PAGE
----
Sandstorm Blog

During Part 1 of this two-part interview series, Patrick McNeil talked with Sandstorm Design about design trends, industry standards and the future. This time around McNeil shares his thoughts on typography, social media integration and responsive web design. McNeil is a web developer with an eye for design, and the author of the Web Designer’s Idea Book series. His next book, The Designer’s Web Handbook, will be coming in the summer of 2012. Be sure to also look for his recently released Web Designer’s Idea App, which compiles his first two books into an iPad app.

SD: What are your thoughts on the advancement of typography on the web?

PM: I definitely think it’s exciting because it brings a lot of basic options and beauty to the web. Typography can really enhance or kill a design and so its nice that we have a growing range of options to implement cool type and even better control over how it looks in general...The more control designers have, the better off the end result is.

SD: On the same topic of control, what do you think of the social media APIs and widgets that designers might not have as much design control over?

PM: Yeah, like the standard Facebook box that just looks like total poo...You can add a Facebook “Like” button in any way you want. It can look any way you want. But if you want to put that flow of what people are saying, then you’re a little stuck because it’s just ugly. I think sometimes it’s about tradeoffs. And sometimes it’s about how far you go to program something to make it just look awesome.

SD: What is an issue the web design industry has yet to solve, that you would like to see web designers tackle?

PM: The biggest shift, even as a result of the whole responsive design movement, is just fully accepting that the web is not print. For how many years have we worked our butts off to make a web site render the exact same across all browsers? And responsive design blows this up because all of the sudden you’ve got tablets, you’re thinking about netbooks different, and you’ve got smartphones, and you’re even thinking about people seeing it on their TV. All of the sudden, by the basic definition of it, you’re required to not think that it’s going to look the same everywhere.

In that sense, it’s not print. You print a brochure or a business card—you can print 10,000 copies—it doesn’t matter what you do, where you go, its going to look the same. I think that’s probably the biggest thing I see people moving past in this time in the web, really forcing that issue.

So I’ll be glad if everybody else gets on board and just accepts that things look different in different interfaces or devices. We just have to embrace each of them for the opportunity that they create.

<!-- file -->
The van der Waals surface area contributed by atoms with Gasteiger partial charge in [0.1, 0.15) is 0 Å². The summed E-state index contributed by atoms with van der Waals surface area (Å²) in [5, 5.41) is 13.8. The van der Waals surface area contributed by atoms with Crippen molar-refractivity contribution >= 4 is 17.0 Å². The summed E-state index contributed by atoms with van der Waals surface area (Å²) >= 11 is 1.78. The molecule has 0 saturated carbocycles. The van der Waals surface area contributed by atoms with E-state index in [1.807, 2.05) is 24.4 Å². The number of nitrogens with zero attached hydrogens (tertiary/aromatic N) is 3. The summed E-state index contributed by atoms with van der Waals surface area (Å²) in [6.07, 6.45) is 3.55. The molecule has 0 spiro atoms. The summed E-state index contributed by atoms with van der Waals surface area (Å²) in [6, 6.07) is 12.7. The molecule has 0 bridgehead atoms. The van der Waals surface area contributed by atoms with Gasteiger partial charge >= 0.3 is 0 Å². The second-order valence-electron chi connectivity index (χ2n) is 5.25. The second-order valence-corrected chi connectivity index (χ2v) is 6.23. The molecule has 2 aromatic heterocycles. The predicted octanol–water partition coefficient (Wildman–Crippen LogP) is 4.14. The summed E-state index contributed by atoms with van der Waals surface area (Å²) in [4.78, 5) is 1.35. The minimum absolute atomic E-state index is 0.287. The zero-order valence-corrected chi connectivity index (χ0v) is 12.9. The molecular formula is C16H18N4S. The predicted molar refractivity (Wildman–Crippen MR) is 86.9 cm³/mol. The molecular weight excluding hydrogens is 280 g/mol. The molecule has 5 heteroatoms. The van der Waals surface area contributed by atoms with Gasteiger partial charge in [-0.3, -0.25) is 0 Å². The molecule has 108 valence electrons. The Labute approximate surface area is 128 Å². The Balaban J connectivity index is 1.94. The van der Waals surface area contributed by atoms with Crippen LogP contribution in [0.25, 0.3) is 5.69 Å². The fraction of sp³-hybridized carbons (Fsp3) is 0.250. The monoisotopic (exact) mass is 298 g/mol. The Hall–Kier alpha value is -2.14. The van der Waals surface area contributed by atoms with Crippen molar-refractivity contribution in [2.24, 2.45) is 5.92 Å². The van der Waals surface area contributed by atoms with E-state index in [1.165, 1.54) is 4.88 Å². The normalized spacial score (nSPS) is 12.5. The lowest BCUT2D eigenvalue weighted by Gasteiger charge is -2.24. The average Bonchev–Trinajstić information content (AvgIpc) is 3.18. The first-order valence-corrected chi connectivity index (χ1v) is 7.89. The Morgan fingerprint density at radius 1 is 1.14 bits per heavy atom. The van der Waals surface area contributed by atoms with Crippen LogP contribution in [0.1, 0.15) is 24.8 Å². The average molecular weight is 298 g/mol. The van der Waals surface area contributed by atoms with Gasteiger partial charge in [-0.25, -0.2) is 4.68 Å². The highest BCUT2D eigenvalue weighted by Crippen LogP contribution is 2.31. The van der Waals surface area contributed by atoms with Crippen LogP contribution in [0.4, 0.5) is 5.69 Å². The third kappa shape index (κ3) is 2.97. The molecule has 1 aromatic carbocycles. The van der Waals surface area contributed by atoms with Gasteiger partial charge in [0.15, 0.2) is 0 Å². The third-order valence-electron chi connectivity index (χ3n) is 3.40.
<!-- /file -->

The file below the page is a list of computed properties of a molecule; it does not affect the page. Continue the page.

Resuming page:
SD: Would you say that’s the web design industry’s biggest success recently?

PM: I think that combined with some of the advancements in typography. They have really been potent. Because when you think about displaying the same site in multiple ways and then you combine that with better techniques for controlling typography and less need for images, or even for sIFR where you’re replacing it with Flash. The more that happens in the browser it just means that you can cater those things to individual devices better…I think we’re seeing pretty powerful results.


We really enjoyed talking with Patrick McNeil, and are looking forward to the release of the Designer’s Web Handbook. At Sandstorm Design, we work as a team to create powerful brand experiences supported by user research and a strategic marketing approach. We'll help you stay ahead of the curve with custom web solutions that are one step ahead of your competition.

This blog was posted by on August 8, 2011.
Karen Boehl

About the Author

Karen Boehl

Karen does a little bit of everything – webmaster, social media manager and search engine optimizer. She can most often be found on Twitter, in the Usability Lab, or happily buried in the Drupal admin menu.

Responsive Web Development Company Chicago

Over 60% of all mobile phone owners in the United States use a smartphone. To achieve the experience and scalability of responsive web design, Sandstorm employes an agile development process including extremely close collaboration with our UX designers, architects, and responsive web developers. 

Developers and designers work side-by-side to find natural break points within the content, prioritize functionally based on top user tasks, and remove unnecessary assets as the site responds to a user's device. This partnership produces a better end result in less time, and our clients get the opportunity to see our progress along the way.

With thoughtful execution on the initial design concepts, our in-house team develops with constant testing at every step of the way on all supported devices, including phone, tablet, and desktop experiences on Apple, Android, and Windows operating systems. This ongoing checking and rechecking ensures that the responsive web sites we develop are compatible with the most up-to-date software and devices, AND delivers a user experience aligned with user goals and expectations.

At Sandstorm, responsive web development is an attentive and agile process of building, problem-solving, innovating and, ultimately, producing a web site that creates the best user experience for our clients and yours. Whether we're developing in a responsive code base in Drupal, or native HTML, the development methodology remains the same.

Contact us today to discuss your responsive development needs.

This blog was posted by Sandy on July 25.
Sandy Marsico, Founder & CEO

About the Author

Sandy Marsico

Sandy Marsico is the founder & CEO of Sandstorm®, a digital brand experience agency that turns consumer insights into engaging user experiences through our unique blend of data science, brand strategy, UX and enterprise-level technology.

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